However, both, according to Shamil Anvyarovich, will have the opportunity to rehabilitate themselves at the Olympics. “Yes, we play worse on clay, but this does not mean that we will not fight,” he emphasized. “It will also be easier to play due to the fact that at the Olympic Games there is a limit on the number of players per country.”

In addition to Medvedev and Rublev, Russians Karen Khachanov and Roman Safiullin qualified for the Olympics in men's singles. Both played poorly at Roland Garros: Khachanov lost to Slovakian Jozef Kovalik in the second round, and Safiullin was eliminated in the first round, losing to Serbian Dusan Lajovic. The fifth Russian participant in Roland Garros among men, Pavel Kotov, managed to get through two rounds, including beating the former champion of the tournament, Swiss Stanislas Wawrinka, but was unable to cope with the world's second racket, Italian Jannik Sinner.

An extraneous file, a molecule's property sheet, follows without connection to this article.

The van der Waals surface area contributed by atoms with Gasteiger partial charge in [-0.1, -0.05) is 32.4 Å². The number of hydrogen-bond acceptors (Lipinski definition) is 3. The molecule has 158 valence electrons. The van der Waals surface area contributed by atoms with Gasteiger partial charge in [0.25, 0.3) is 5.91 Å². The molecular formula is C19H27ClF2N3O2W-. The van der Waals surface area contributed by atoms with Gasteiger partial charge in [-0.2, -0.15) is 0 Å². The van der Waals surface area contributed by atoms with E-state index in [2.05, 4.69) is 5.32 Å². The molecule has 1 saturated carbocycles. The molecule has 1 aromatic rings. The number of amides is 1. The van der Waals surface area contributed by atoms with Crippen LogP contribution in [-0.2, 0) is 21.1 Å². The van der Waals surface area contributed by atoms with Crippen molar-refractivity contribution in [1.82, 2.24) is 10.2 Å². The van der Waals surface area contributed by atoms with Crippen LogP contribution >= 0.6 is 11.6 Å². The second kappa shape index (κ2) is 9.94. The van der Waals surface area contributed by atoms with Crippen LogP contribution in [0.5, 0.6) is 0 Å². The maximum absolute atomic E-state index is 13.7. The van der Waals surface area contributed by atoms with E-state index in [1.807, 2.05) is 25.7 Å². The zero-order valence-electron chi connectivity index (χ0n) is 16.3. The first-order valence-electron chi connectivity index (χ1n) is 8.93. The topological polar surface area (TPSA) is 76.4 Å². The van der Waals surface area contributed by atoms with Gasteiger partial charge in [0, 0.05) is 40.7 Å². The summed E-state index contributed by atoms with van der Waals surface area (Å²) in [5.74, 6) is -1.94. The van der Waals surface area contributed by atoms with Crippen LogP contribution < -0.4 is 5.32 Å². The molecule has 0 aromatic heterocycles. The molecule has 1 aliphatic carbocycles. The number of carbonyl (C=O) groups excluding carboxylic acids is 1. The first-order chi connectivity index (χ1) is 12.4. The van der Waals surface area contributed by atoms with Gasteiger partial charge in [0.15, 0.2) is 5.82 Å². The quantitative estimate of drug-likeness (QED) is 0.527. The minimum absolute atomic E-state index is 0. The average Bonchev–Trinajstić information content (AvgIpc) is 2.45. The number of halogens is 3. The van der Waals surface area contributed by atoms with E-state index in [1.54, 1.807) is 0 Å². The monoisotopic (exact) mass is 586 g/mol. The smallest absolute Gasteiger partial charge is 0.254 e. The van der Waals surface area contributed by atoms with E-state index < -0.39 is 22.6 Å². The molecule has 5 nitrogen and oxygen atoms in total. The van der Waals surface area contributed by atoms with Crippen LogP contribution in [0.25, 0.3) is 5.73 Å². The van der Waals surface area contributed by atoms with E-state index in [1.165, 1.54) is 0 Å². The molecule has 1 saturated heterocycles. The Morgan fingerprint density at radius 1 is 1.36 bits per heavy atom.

The final match featured Alcaraz, who had previously stopped Sinner, and Zverev, who did not have to play world number one Novak Djokovic because the Serb withdrew in the quarterfinals due to injury. But even without the participation of the Grand Slam record holder, the final was bright. The Spanish-German confrontation lasted all five sets, during which Alcaraz even had to take a medical time-out – the Spaniard was bothered by cramps. But in the end, he was able to overcome the difficulties and win.

Alcaraz won Roland Garros for the first time in his career and justified his title as the heir to the “king of clay” Nadal. This is Alcaraz's third Grand Slam title. He previously added to his trophy case with victories at Wimbledon (2023) and the US Open (2022). Olympic champion Zverev remains without a major win.
The third Grand Slam tournament of the current season will be held in Wimbledon, a suburb of London, from July 1-14.